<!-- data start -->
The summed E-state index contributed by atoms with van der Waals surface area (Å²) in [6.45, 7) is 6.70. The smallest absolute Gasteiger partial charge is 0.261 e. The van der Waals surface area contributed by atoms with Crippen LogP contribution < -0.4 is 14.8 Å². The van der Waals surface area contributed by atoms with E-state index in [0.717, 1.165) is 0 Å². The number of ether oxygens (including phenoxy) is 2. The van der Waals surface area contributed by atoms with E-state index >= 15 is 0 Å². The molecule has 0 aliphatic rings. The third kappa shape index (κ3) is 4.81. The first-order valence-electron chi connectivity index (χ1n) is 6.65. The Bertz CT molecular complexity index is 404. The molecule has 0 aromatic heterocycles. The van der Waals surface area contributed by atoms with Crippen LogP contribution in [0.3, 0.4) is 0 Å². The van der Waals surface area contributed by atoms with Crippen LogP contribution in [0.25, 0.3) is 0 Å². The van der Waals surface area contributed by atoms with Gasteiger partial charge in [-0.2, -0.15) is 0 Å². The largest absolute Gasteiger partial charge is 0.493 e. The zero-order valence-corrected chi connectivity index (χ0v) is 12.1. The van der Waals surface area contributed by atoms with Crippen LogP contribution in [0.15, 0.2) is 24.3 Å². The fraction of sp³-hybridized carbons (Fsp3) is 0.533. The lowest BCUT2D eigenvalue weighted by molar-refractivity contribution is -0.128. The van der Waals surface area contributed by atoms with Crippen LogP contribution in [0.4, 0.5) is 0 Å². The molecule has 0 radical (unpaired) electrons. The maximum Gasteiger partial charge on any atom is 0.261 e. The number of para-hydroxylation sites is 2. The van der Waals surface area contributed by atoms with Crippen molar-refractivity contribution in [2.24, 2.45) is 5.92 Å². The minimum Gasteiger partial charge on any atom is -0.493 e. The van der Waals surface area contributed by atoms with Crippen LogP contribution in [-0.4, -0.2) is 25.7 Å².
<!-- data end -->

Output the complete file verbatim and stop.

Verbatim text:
The summed E-state index contributed by atoms with van der Waals surface area (Å²) in [6.45, 7) is 6.70. The smallest absolute Gasteiger partial charge is 0.261 e. The van der Waals surface area contributed by atoms with Crippen LogP contribution < -0.4 is 14.8 Å². The van der Waals surface area contributed by atoms with E-state index in [0.717, 1.165) is 0 Å². The number of ether oxygens (including phenoxy) is 2. The van der Waals surface area contributed by atoms with E-state index >= 15 is 0 Å². The molecule has 0 aliphatic rings. The third kappa shape index (κ3) is 4.81. The first-order valence-electron chi connectivity index (χ1n) is 6.65. The Bertz CT molecular complexity index is 404. The molecule has 0 aromatic heterocycles. The van der Waals surface area contributed by atoms with Crippen LogP contribution in [0.3, 0.4) is 0 Å². The van der Waals surface area contributed by atoms with Crippen LogP contribution in [0.25, 0.3) is 0 Å². The van der Waals surface area contributed by atoms with Gasteiger partial charge in [-0.2, -0.15) is 0 Å². The largest absolute Gasteiger partial charge is 0.493 e. The zero-order valence-corrected chi connectivity index (χ0v) is 12.1. The van der Waals surface area contributed by atoms with Crippen LogP contribution in [0.15, 0.2) is 24.3 Å². The fraction of sp³-hybridized carbons (Fsp3) is 0.533. The lowest BCUT2D eigenvalue weighted by molar-refractivity contribution is -0.128. The van der Waals surface area contributed by atoms with Crippen LogP contribution in [0.4, 0.5) is 0 Å². The molecule has 0 radical (unpaired) electrons. The maximum Gasteiger partial charge on any atom is 0.261 e. The number of para-hydroxylation sites is 2. The van der Waals surface area contributed by atoms with Crippen molar-refractivity contribution in [2.24, 2.45) is 5.92 Å². The minimum Gasteiger partial charge on any atom is -0.493 e. The van der Waals surface area contributed by atoms with Crippen LogP contribution in [-0.4, -0.2) is 25.7 Å².